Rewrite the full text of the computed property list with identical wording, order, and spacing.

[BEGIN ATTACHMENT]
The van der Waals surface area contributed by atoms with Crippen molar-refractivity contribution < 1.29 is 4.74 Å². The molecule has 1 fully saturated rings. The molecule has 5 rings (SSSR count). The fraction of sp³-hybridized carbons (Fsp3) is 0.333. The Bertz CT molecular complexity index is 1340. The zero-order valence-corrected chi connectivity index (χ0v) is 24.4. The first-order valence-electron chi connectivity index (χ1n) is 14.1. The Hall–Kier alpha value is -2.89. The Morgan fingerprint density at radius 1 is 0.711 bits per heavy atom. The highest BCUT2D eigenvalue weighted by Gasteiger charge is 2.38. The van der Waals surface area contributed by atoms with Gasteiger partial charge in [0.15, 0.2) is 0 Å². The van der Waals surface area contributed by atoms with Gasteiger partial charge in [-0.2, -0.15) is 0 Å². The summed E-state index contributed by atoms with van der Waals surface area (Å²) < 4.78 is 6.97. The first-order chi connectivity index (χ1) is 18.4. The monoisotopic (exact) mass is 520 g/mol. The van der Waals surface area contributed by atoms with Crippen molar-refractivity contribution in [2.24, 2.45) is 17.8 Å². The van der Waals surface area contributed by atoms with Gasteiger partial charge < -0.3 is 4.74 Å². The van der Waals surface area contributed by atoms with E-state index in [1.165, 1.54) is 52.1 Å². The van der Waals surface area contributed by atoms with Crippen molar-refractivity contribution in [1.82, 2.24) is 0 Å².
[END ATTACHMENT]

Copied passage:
The van der Waals surface area contributed by atoms with Crippen molar-refractivity contribution < 1.29 is 4.74 Å². The molecule has 1 fully saturated rings. The molecule has 5 rings (SSSR count). The fraction of sp³-hybridized carbons (Fsp3) is 0.333. The Bertz CT molecular complexity index is 1340. The zero-order valence-corrected chi connectivity index (χ0v) is 24.4. The first-order valence-electron chi connectivity index (χ1n) is 14.1. The Hall–Kier alpha value is -2.89. The Morgan fingerprint density at radius 1 is 0.711 bits per heavy atom. The highest BCUT2D eigenvalue weighted by Gasteiger charge is 2.38. The van der Waals surface area contributed by atoms with Gasteiger partial charge in [0.15, 0.2) is 0 Å². The van der Waals surface area contributed by atoms with Gasteiger partial charge in [-0.2, -0.15) is 0 Å². The summed E-state index contributed by atoms with van der Waals surface area (Å²) < 4.78 is 6.97. The first-order chi connectivity index (χ1) is 18.4. The monoisotopic (exact) mass is 520 g/mol. The van der Waals surface area contributed by atoms with Crippen molar-refractivity contribution in [2.24, 2.45) is 17.8 Å². The van der Waals surface area contributed by atoms with Gasteiger partial charge < -0.3 is 4.74 Å². The van der Waals surface area contributed by atoms with E-state index in [1.165, 1.54) is 52.1 Å². The van der Waals surface area contributed by atoms with Crippen molar-refractivity contribution in [1.82, 2.24) is 0 Å².